Something Old, Something New
When Bostonians Donna Morris and Bill Sweat made the decision to leave their corporate careers, move west and start a winery, the Yamhill Valley was their ultimate destination.
“We love Pinot Noir and our favorites are from Northern Oregon,” Morris said. “Wines made from grapes grown on Jory soil seem to be the common denominator for us. So we began searching for property in the Dundee Hills and the Eola Hills.”
Some would call it due diligence, others would say the couple knew a good thing when they saw it. Either way, they stacked the odds in their favor by acquiring one of the best vineyards in the Jory-laden Red Hills of Dundee.
That would be the former Goldschmidt Vineyard on Worden Hill Road.
First planted in 1974 as Dundee Hills Vineyard, the 16.5-acre site is now Winderlea’s estate. Only the earliest plantings by David Lett, Jim Maresh, the Sokol Blossers and Ken Durant are older.
Lynn Penner Ash, who makes Dusky Goose wines from Goldschmidt grapes, said, “There is an incredible dried cherry quality that is unique to that site. The fruit smells like dried cherry tea, and then moves into a ripe-red-pear mouthfeel. It produces a very focused, red-fruited wine that is incredibly rich and sweet.”
The adjacent ANA and Weber vineyards, planted in 1976, are Winderlea’s other primary sources of fruit. These acclaimed vineyards are managed by longtime Oregon viticulturist Andy Humphrey, who owns ANA.
Wines from the Goldschmidt Vineyard will bear the winery name for the first time with release of the 2007 vintage.
They are being made by Robert Brittan, a UC Davis graduate and veteran of such noted Napa Valley wineries as Far Niente, Stag’s Leap and St. Andrews. He brings 30-plus years of experience to the work.
Brittan made the first two vintages—2006 and 2007—at the Coeur de Terre Winery in the McMinnville AVA.
It was Morris and Sweat’s baptism by fire. They experienced every aspect of crush, from working side by side with the picking crew, to meticulously inspecting clusters on the sorting line, to ushering the must into fermentation tanks.
“Our mantra was no MOGs,” Morris said, using the acronym for “material other than grapes. “And we meant it. Only those grapes with great beauty and character were granted permission into our inaugural vintage.”
But the parenting of one’s first children, oenological or otherwise, only began there. The couple worried over their ’06 wines while they went through fermentation and took part in barrel tastings to gauge their progress, learning as they went under Brittan’s tutelage.
The first vintage yielded a modest 570 cases. That nearly tripled in 2007 to 1,600 cases, with the owners as personally involved as the previous year. The eventual goal is to reach an annual production of 5,000 cases.
While that’s scarcely large by anybody’s standards, it’s large enough that Morris and Sweat are planning ahead. Their 2008 vintage will be processed at 12th & Maple, the custom crush facility in Dundee, with Brittan continuing as winemaker.
Thus far, the marriage of two eager neophytes and several thousand mature vines appears to be a most harmonious one, especially with an old hand like Brittan repeating the vows of commitment on an annual basis.
The couple carry that commitment through in attention to detail at every level.
Take their newly completed building on Worden Hill Road. It combines a dining room, gourmet kitchen, tasting room and offices on the upper level and storage on the lower.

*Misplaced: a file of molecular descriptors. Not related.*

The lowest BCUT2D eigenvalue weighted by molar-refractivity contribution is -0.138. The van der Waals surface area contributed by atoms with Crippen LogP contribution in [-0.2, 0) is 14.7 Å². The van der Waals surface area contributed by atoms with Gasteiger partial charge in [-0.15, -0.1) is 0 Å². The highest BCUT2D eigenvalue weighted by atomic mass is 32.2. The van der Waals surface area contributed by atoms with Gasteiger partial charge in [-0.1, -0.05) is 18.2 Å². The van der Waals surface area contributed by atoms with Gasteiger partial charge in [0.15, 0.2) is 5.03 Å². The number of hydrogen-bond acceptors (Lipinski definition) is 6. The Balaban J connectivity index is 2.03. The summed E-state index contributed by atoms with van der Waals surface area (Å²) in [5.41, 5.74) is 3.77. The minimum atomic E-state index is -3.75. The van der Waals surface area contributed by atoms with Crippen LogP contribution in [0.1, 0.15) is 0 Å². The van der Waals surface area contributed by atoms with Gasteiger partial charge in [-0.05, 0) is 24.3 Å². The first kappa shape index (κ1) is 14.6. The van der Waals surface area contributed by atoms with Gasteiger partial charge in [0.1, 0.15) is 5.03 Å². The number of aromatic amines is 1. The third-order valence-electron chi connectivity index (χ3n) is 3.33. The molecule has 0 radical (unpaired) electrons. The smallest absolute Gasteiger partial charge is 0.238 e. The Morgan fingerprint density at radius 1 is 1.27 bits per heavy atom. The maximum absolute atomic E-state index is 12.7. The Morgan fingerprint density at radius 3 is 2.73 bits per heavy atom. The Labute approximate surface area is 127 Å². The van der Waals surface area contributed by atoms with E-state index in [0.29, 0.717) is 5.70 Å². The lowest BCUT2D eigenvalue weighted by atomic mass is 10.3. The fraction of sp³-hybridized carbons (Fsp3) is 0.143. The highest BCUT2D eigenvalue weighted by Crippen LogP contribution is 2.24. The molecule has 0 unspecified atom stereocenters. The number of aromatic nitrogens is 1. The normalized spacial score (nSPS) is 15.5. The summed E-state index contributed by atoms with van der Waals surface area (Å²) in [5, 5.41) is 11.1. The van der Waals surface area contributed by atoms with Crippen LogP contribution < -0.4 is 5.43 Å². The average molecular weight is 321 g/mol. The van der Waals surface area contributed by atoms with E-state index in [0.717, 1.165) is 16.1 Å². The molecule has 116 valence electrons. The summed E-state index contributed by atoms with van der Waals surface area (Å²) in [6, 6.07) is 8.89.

The ultra-modern, steel and glass structure seems to hang suspended off the edge of a steep hillside overlooking the vineyard. Its striking, linear, light-drenched design wraps functionality into a stylish, 21st century package.
To top it off, every penny of their $10 tasting room fee goes to ¡Salud!, the health care program for vineyard workers.
At a winery luncheon a few months ago, talented young chef Paul Bachand paired his creative cuisine with Winderlea’s three 2006 Pinot Noirs. Bachand, whose business card could read, “Have pan, will travel,” has emerged as an in-demand, special occasion chef in wine country.
He chose duck breast with butternut squash purée and gingered baby carrots to accompany the ANA Pinot; lamb with lentils, braised turnips and Swiss chard to go with the Goldschmidt; and a wine-poached pear with mascarpone, stewed dates and pistachio sabayon for the Inaugural Reserve.
The artistry of wine and food pairing—where the wine takes center stage—seems to be building momentum as a culinary phenomenon in Oregon wine country.
On this occasion, Bachand acquitted himself admirably. The squash proved to be an inspired accompaniment to the magret of duck, and the flavor combination played to the ANA’s strengths of supple fruit and bright acidity.
The navarin of SuDan Farms lamb was tender, succulent and full-flavored. It was, however, just at the point where the salinity might have become a bit too noticeable were it not for the Goldschmidt’s lush, sweet, mouthfilling fruit.
Desserts have never had it better, as the finale of this luncheon confirmed.
Chef Jack Czarnecki calls Pinot Noir “the food-friendliest wine on the planet.” The supple red seems to buddy up cozily not only to dark chocolate, but to appropriately sweetened fruits as well—in this case, the Napoleon pear, which showcased the Winderlea reserve’s layered complexity.
If this sort of thing keeps up, we could be looking at a Pinot-pairing cuisine competition on the Linfield campus to go along with IPNC.
Were that ever to happen, Winderlea would likely be in the mix. It won’t be long before word gets out that the little winery referred to by its owners as a “luxury boutique” is, indeed, a viticultural version of Gucci, Hermès and Versace. ◊